Poor Little Rich Kids: Wall Street Elites Whine About Obama's Pay Caps
Today, President Obama announced that top executives' pay at companies accepting TARP funds would be capped at $500,000, with any additional compensation coming only in the form of stock options that could not be cashed until the government had been repaid.
As news of the plan leaked last night, wealthy Wall Street went into panic mode, insisting that the caps would ruin the financial industry. It's "a nightmare for any financial institution," CNBC host Joe Kernen proclaimed this morning, while Fox Business host Alexis Glick said it was evidence of Obama being "a little anti-business." Others insisted that the "draconian" caps would drive the "best and the brightest" away from Wall Street and that Obama's anger over executive bonuses was misplaced:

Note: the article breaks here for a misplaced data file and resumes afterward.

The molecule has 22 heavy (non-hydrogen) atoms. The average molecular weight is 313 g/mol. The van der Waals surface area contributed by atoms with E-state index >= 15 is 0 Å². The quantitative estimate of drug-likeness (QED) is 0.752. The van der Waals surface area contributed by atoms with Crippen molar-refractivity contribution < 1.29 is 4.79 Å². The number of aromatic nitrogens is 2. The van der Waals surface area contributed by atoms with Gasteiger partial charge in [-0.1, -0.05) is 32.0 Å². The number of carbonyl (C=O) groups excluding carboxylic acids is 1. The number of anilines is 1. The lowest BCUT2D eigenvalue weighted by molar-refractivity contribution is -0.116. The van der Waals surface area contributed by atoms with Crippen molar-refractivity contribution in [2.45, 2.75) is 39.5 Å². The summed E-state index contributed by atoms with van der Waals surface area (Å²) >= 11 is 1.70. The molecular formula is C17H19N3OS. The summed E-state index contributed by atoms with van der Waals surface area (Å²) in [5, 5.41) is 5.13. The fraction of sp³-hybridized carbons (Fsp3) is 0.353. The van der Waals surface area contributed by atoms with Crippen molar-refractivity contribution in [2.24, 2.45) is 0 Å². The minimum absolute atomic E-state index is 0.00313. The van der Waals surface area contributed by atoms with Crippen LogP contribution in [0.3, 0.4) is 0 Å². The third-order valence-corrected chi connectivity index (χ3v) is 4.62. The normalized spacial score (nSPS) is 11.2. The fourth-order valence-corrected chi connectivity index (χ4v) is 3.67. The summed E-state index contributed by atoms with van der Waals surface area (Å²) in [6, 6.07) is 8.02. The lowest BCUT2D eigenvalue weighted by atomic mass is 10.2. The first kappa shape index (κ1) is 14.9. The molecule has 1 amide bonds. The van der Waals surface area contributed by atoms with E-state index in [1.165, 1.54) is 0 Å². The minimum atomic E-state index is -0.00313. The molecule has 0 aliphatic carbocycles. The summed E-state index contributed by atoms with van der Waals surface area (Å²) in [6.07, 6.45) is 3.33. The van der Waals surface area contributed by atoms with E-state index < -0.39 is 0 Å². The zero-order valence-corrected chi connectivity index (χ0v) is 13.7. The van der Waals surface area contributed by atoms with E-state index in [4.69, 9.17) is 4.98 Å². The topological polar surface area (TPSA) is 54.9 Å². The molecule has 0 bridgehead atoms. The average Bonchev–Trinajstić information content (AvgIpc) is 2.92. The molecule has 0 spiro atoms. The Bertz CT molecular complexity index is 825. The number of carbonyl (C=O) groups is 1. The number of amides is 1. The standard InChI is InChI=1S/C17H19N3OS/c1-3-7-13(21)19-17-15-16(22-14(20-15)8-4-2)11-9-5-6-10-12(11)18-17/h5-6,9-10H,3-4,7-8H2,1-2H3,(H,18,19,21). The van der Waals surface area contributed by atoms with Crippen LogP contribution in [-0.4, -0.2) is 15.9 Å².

"That is pretty draconian -- $500,000 is not a lot of money, particularly if there is no bonus." [James F. Reda, founder and managing director of James F. Reda & Associates]
"If I didn't pay [bonuses], the people were going to go. ... These people didn't choose to cure cancer. These people didn't choose to do public service work...These people chose to make money." [Jack Welch, former CEO of General Electric]
"The consequences of it are going to be a massive brain drain of senior talent from those companies that have taken TARP money to those companies that have not." [Donald Straszheim, managing principal at Straszheim Global Advisor]
"Companies that need the most talented people to fix their problems won't be able to pay them." [Jamie Dimon, JPMorgan Chase & Co. Chief Executive Officer]
Announcing the plan today, Obama emphasized that the key to bolstering the financial system was restoring trust. "And in order to restore trust, we've got to make certain that taxpayer funds are not subsidizing excessive compensation packages on Wall Street," he said. Making it clear that he doesn't "disparage wealth," Obama emphasized that outlandish executive pay was both in bad taste and bad strategy: